Special fall preview! Your cultural calendar starts at the Brooklyn Museum

Special fall preview! Your cultural calendar starts at the Brooklyn Museum

Art it up!

The Brooklyn Museum has nine new exhibitions this fall, and the pieces are as diverse as the borough itself. Expect to see everything from casts made by a Bushwick artist to a giant jigsaw puzzle to classic paintings from the Roaring Twenties. Here’s the list of what you need to see to truly consider yourself a borough art snob.

Modern family room

Find out what living rooms looked like before IKEA!

The museum’s debut exhibit, “19th Century Modern” (Sept. 2–April 1), features furniture and trinkets that date back to the 1800s, when the Modernist movement began in America and Europe. When you see items such as the silver candlestick holders — still perfect for an ultra-fancy dinner party — you realize the truth of the old adage, “The more things change ….”

Hear her roar

The hot show, “Hide/Seek: Difference in Desire in American Portraiture,” can teach you a lot about sexual desire, though Minor White’s photo, “Tom Murphy” (1948) is pretty obvious.

The multi-media installation “Matthew Buckingham: The Spirit and the Letter” (Sept. 3–Jan. 8) pays tribute to Mary Wollstonecraft, an 18th-century writer who was audacious enough to declare that women are equal to men. A video by artist Matthew Buckingham includes spoken excerpts from Wollstonecraft’s essay, “A Vindication of the Rights of Women,” which paved the way for the feminist movement.

9-11 reflection

To commemorate the 10th anniversary of the the day we all remember like it was yesterday, the museum offers “Ten Years Later: Ground Zero Remembered” (Sept. 7-Oct. 30), featuring a giant jigsaw puzzle comprised of press photographs taken of the aftermath. There will also be a sculpture by artist Michael Richards, who died in the North Tower on 9-11.

Forever young

Talk about a hard-knock life! German artist Eva Hesse escaped the Nazis, dealt with her mother’s suicide and died of a brain tumor in 1970 at age 34. The collection of Hesse’s self-portraits, “Eva Hesse Spectres 1960” (Sept. 16-Jan. 8), convey a range of emotions, from devastation to aspiration.

Brooklyn in the house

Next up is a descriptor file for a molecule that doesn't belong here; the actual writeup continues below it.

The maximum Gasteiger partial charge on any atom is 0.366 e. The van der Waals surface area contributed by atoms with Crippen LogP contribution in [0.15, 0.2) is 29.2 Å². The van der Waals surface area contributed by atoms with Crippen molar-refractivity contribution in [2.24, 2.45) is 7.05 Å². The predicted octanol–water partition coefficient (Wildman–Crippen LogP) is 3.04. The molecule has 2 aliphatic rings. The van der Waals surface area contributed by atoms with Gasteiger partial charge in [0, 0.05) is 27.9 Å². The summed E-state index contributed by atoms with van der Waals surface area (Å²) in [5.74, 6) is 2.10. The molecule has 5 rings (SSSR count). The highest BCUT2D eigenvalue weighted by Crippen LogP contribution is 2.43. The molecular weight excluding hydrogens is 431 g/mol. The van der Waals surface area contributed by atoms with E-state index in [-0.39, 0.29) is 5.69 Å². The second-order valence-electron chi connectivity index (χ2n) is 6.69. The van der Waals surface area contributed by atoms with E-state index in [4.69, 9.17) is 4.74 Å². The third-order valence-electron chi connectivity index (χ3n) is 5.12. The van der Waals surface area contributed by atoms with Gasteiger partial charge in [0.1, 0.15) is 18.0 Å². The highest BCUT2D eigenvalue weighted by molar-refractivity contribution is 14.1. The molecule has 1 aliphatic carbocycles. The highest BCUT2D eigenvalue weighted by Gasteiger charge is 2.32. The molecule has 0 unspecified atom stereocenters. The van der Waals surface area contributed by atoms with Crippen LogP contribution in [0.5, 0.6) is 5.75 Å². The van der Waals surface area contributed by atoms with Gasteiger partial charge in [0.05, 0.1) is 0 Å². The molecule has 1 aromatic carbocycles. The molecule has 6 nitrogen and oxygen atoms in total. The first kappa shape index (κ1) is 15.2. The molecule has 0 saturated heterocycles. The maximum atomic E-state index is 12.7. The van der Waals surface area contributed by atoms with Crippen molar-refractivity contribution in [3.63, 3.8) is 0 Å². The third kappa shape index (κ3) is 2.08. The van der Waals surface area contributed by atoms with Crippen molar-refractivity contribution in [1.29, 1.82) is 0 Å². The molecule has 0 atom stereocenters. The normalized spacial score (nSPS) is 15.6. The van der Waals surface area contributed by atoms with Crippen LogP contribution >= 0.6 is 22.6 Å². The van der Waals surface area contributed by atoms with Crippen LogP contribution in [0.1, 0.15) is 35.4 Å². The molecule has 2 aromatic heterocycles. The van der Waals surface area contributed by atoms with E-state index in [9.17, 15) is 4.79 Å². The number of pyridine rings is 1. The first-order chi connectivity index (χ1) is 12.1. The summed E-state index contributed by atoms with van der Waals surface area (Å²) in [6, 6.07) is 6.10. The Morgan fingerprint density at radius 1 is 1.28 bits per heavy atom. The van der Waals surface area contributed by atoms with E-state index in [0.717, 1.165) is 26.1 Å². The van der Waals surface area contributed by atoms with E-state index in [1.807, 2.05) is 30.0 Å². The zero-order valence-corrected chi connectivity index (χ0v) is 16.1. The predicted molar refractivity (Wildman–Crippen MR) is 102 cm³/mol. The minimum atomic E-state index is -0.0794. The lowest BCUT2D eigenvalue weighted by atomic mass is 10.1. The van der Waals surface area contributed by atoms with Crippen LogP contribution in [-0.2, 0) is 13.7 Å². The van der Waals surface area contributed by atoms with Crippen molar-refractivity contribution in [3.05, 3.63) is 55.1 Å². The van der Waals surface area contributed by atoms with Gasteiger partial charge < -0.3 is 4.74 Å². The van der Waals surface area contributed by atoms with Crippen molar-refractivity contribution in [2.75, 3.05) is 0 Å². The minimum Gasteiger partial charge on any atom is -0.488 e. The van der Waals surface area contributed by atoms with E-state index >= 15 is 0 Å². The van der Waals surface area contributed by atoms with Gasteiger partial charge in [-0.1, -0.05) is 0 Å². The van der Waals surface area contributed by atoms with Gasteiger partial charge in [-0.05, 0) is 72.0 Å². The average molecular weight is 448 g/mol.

Billy Joel-wannabes are allowed to play this piano that’s bisected by a wall, part of the show, “Sanford Biggers: Sweet Funk — An Introspective.”

The borough’s largest art museum is giving props to its homegrown artists. “Raw/Cooked” (Sept. 16-Sept. 9, 2012) will exhibit works by five up-and-coming Brooklyn creators, including a Bushwick guy who makes casts based on human bodies and museum artifacts.

“Brooklyn has so many terrific artists, so it’s great to see the museum’s format reflect that,” said Sanford Biggers, who is putting on his own exhibit at the museum this fall.

Biggers deal

Make sure to learn to play “Chopsticks” before visiting this exhibit. A collection of sculptures by artist Sandford Biggers, “Sweet Funk — An Introspective” (Sept. 23- Jan. 8), includes a piano that’s divided by a wall. Museum visitors can play half the keyboard while an unseen person tickles the ivories on the other side.

“The concept of this piece was to put on an anonymous duet,” Biggers said.

Flower power

A 45-foot granite table of fresh-cut flowers will line the museum from October to January.

Stop and smell the roses at “Lee Mingwei: The Moving Garden” (Oct. 5- Jan. 22). A bank of 100 fresh-cut flowers will make the museum look like the Brooklyn Botanic Garden. As an added bonus, visitors can take the blossoms arranged around the exhibit.

Jazz hands

Channel your inner flapper by exploring “Youth and Beauty: Art of the American Twenties” (Oct. 28-Jan. 29), featuring 140 works created during the Jazz Age. Highlights include paintings by legends such as Edward Hopper.

Sexuality feeling

A collection of portraits called “Hide/Seek: Difference and Desire in American Portraiture” (Nov. 18-Feb. 12, 2012) explores how sexual and gender identities are represented in art. Works include multi-media reflections on the Stonewall riots in 1969 and the AIDS epidemic.

“It’s an important chronicle of a neglected dimension of American art,” said museum director Arnold Lehman.

Artist Michael Richards made this sculpture, part of his “Tuskegee Airmen Series,” four years before he died in the World Trade Center attacks. His piece is being shown as part of the museum’s 9-11 commemoration.

All shows at Brooklyn Museum [200 Eastern Pkwy. at Washington Avenue in Prospect Heights, (718) 638-5000]. Closed Mondays and Tuesdays.